A dying man bonding with a young girl amid a global disaster. A crew of astronauts working together to make it back home. The man desperately radioing a woman in space to warn her of impending doom.
Director George Clooney finished filming his apocalyptic drama “The Midnight Sky” (in select theaters now, streaming Wednesday on Netflix), a movie all about making human connection, in February, but a month later, the world shut down because of COVID-19 and inevitably made the film resonate in a much different way.
“When we first started, it was about all the things we're capable of doing to mankind, the things we're capable of doing to one another, including sort of destroying the Earth one way or another, whether it's a nuclear holocaust or we blow a hole in the atmosphere,” says Clooney, who finished the movie from his home. Amid the coronavirus pandemic, “the idea suddenly became, well, it's actually the effects of the inability to be with the people you love and to be able to be near them, or even communicate with people at all.”
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Clooney also stars in “Midnight Sky” as Augustine Lofthouse, a famous astronomer riding out the end of the world, and the end of his life, in the Arctic Circle after a cataclysmic event causes deadly radiation to spread all over the world. He finds an 8-year-old stowaway in the observatory named Iris (Caoilinn Springall), and they weather a nasty snowstorm to warn the crew of the spaceship Aether – returning from a two-year mission to see if a newly discovered moon of Jupiter is livable – about the fate of Earth.
When David Oyelowo, who plays Aether Commander Tom Adewole, recently watched “Midnight Sky,” “it was no longer fantasy in the same way,” he says. “There is a moment in the film where we are all looking at planet Earth shrouded in this pollution, nuclear cloud, whatever. And I had that face looking at the TV for months, looking at the rising COVID numbers and what was going on worldwide."
Kyle Chandler’s astronaut character, pilot Mitchell, communicates with his wife through video and eats breakfast with a hologram of his family. The movie also strikes him differently now, with one of his daughters living on the West Coast and “people are telling her don't come home” to Texas for Christmas, he says. “We can't see our loved ones, so instead we're looking at them on video and our telephones and Zoom and what have you. Everything's pretty impersonal. There are so many pieces of the film that have imitated life that it's really incredible.”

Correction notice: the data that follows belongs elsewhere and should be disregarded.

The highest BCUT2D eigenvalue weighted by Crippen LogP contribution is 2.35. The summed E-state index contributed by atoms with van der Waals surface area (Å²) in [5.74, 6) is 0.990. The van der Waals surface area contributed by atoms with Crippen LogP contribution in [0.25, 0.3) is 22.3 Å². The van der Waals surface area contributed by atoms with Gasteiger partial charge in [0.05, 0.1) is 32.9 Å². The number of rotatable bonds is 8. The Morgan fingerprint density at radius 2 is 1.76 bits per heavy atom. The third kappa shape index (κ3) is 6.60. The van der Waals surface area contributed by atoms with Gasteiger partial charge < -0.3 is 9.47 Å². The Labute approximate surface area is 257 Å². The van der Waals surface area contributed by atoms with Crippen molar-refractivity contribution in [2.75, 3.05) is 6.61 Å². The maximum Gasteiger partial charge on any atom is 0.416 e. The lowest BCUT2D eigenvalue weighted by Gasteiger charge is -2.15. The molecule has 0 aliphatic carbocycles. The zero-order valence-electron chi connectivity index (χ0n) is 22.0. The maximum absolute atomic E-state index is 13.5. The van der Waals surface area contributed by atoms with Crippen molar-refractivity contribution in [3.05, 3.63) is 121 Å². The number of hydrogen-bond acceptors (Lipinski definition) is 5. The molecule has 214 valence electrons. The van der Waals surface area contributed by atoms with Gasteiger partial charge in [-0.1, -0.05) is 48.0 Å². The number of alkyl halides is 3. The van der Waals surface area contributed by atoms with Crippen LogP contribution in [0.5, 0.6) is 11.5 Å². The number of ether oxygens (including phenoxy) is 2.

For Felicity Jones, who plays astronaut Sully, “it almost feels like documentary.” But even before COVID, her real life had an effect on the movie: Jones found out she was pregnant before production started, and Clooney retooled “Midnight Sky” to have it be part of the plot. “It intensified my appreciation of those themes. Exploring what the world was and what is the future for our children became even more relevant,” she says.
When it came to galactic stunt work while pregnant, Jones says, Clooney gave her “a pretty luxurious experience” on the set: “I had a very soft stool that I was sitting on, and I was giving the impression of zero gravity with this sort of wafting of my arms.” But she finds that one thing “Midnight Sky” and COVID-19 have in common is showing the fragility of mankind.
“We thought we were pretty untouchable, didn't we? And our foundations have been completely shaken up in a way that we just could have no idea of how strange that would be,” Jones says. “It is definitely something that the film is taking to an extreme. It's almost one step further than we are now. So in some respects, it's a bit of a warning shot, as is the pandemic.”
Oyelowo agrees. “In life and humanity right now, we are being afforded an opportunity for a reset. We are being afforded an opportunity to do things better going forward, whether it's how we treat each other, how we treat the planet, how we run things governmentally.”
While space movies have long explored people in confinement or quarantine, Clooney thinks the real-world isolation of COVID-19 is going to have a long-lasting effect on our collective psyche.
“Everyone, whether you've lost loved ones or whether you continue to have a job, you're still having this great deal of loss, this inability to be around one another,” Clooney says. “It's certainly not something that you thought of when you're making the film and not something you're happy about when it comes out. Those kinds of coincidences aren't good.”
This article originally appeared on USA TODAY: 'The Midnight Sky': George Clooney's Netflix film resonates amid COVID